Colleges That Recruit Veterans Garner Profits and Scrutiny
Useful Degree or Deceit?
A spokesman for the university said it considered this comparison unfair, because many of the military students come with prior credits, meaning they are not counted as first-time students. Regardless, Mr. McCullough said the company had recently reinforced its rules about ethical conduct with its admissions staff.
“We did go back and reiterate the right and wrongs and dos and don’t in our admissions organizations,” Mr. McCullough said last month in a presentation on the company earnings. “We take some of those issues very, very seriously.”
Two recruiters at other for-profit institutions that sought out veterans and active-duty military personnel — Ashford University and Westwood College — described similar aggressive recruitment tactics in recent years.
“We know they are going to pay, that they had a guaranteed way to get money,” said Brent Park, a former Ashford University recruitment adviser, who worked there until 2008, when the university had already started to see a surge in veterans enrolling under the previous G.I. Bill.
Ashford offers a variety of incentives for veterans to enroll, including admission fee waivers and tuition discounts.
Bridgepoint, the company that owns Ashford, last year spent more on marketing and promotion than on education for its 53,700 students, 99 percent of whom took classes online. A spokeswoman for Bridgepoint did not respond to a request for comment.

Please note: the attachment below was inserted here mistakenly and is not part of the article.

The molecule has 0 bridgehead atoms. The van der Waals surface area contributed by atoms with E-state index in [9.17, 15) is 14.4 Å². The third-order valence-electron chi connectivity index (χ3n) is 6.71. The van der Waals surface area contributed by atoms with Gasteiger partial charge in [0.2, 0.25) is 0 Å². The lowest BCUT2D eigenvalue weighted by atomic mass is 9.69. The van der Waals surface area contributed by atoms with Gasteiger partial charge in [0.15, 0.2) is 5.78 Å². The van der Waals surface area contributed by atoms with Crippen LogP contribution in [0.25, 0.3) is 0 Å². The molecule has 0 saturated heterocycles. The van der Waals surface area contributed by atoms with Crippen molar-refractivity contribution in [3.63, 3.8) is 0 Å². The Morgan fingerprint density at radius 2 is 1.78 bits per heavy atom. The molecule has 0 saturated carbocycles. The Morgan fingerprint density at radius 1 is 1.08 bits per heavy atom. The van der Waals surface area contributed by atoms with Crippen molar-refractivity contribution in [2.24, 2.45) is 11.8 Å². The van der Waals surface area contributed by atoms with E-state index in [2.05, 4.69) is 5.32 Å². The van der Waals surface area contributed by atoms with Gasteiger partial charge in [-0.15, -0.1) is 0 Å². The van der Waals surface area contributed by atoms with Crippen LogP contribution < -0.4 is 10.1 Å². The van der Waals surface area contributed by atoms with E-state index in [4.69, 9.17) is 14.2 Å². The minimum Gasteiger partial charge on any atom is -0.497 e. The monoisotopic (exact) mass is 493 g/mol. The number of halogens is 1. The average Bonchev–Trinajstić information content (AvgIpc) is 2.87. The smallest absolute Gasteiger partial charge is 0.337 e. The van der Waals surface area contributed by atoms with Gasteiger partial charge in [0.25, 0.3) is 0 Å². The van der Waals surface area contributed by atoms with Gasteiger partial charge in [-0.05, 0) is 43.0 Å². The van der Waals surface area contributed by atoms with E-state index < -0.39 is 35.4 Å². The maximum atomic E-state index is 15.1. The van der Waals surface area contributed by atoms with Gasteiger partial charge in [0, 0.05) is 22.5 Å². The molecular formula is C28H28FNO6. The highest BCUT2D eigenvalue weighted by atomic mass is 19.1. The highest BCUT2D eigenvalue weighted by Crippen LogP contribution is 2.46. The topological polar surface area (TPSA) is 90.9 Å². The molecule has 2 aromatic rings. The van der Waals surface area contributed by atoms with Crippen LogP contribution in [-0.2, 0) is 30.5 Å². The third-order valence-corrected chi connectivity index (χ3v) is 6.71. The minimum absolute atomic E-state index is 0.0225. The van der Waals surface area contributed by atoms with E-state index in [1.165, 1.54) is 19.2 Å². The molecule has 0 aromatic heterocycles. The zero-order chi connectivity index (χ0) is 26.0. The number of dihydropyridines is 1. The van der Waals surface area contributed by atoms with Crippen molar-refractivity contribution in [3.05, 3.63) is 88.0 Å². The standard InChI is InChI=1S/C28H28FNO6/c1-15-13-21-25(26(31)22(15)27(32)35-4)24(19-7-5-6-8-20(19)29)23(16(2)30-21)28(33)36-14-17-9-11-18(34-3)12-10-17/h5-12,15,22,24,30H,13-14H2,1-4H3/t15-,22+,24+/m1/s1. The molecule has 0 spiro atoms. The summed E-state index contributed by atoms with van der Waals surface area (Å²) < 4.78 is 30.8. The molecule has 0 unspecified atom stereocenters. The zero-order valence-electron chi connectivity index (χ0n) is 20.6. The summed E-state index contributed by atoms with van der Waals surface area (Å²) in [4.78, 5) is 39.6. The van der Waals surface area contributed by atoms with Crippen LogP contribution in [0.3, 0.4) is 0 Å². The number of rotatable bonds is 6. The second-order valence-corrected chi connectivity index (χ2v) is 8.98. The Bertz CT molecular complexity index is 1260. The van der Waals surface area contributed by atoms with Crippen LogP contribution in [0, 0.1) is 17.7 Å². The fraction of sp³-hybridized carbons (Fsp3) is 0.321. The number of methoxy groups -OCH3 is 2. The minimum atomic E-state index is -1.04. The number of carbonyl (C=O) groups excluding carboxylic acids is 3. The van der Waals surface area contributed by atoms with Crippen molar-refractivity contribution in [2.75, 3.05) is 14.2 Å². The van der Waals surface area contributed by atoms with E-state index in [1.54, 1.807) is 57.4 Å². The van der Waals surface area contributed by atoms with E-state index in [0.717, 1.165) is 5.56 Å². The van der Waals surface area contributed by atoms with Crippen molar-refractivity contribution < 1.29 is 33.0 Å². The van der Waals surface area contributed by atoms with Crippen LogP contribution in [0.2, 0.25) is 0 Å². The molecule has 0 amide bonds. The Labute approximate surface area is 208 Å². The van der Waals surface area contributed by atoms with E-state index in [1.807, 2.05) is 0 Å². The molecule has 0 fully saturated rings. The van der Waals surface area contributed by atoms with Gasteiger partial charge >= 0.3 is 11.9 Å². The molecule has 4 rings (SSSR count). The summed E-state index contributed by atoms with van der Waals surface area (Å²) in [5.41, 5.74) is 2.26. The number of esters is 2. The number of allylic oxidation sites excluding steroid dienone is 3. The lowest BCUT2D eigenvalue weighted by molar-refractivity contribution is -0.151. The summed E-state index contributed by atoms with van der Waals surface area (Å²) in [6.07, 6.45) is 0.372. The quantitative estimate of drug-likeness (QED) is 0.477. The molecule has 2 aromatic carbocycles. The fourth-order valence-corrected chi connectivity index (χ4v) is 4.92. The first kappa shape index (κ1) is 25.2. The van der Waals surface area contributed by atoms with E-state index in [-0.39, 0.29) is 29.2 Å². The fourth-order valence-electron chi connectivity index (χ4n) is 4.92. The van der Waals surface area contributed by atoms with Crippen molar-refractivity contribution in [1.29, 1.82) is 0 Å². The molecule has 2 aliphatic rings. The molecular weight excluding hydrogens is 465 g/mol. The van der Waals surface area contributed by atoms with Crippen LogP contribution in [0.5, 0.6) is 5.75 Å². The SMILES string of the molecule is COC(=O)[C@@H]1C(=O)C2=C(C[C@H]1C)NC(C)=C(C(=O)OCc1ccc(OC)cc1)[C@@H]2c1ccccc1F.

Brian Hawthorne, 25, a staff sergeant in the Army Reserves, used his benefits to get a two-year, online degree from the for-profit American Military University and was able to transfer the credits to George Washington University, where he recently received a bachelor’s degree.
Sergeant Hawthorne said online education was his only option for his associate’s degree, as his Army Reserve unit was called up while he was taking classes. He continued to study as he moved to four states and then to Iraq. Many for-profit online colleges offer accelerated schedules, meaning it is possible to get an undergraduate bachelors degree in less than three years.
“Vets are really not at college to get the traditional undergraduate experience,” he said. “We are already professionals. College is a box checker, meaning we need a college degree to go into whatever we want to go into.”
For these reasons, Sergeant Hawthorne, a board member of a group called Student Veterans of America, cautioned against condemning the whole industry. “I did not feel taken advantage of,” he said. “If there are those who feel that way, let’s investigate it as individual cases and not as an industry exploiting veterans.”
Representative Walter B. Jones, Republican of North Carolina and a member of the Armed Services Committee, said employers had told him they do not value degrees from these online, for-profit colleges as they do from traditional universities.
“Here we are telling these young men and women they can get a higher education, and they get cheated,” Mr. Jones said. “I think it is a sin.”
Harris Miller, president of the Association of Private Sector Colleges and Universities, pointed out that the two-year graduation rate at for-profit colleges was better than for the nation’s community colleges, and he said industry studies showed that job placement rates for graduates of these institutions were high.
“We are proud that our institutions provide purposeful, military-friendly education to active-duty and veteran students,” Mr. Miller said, in a statement his organization issued last month, on Veterans Day.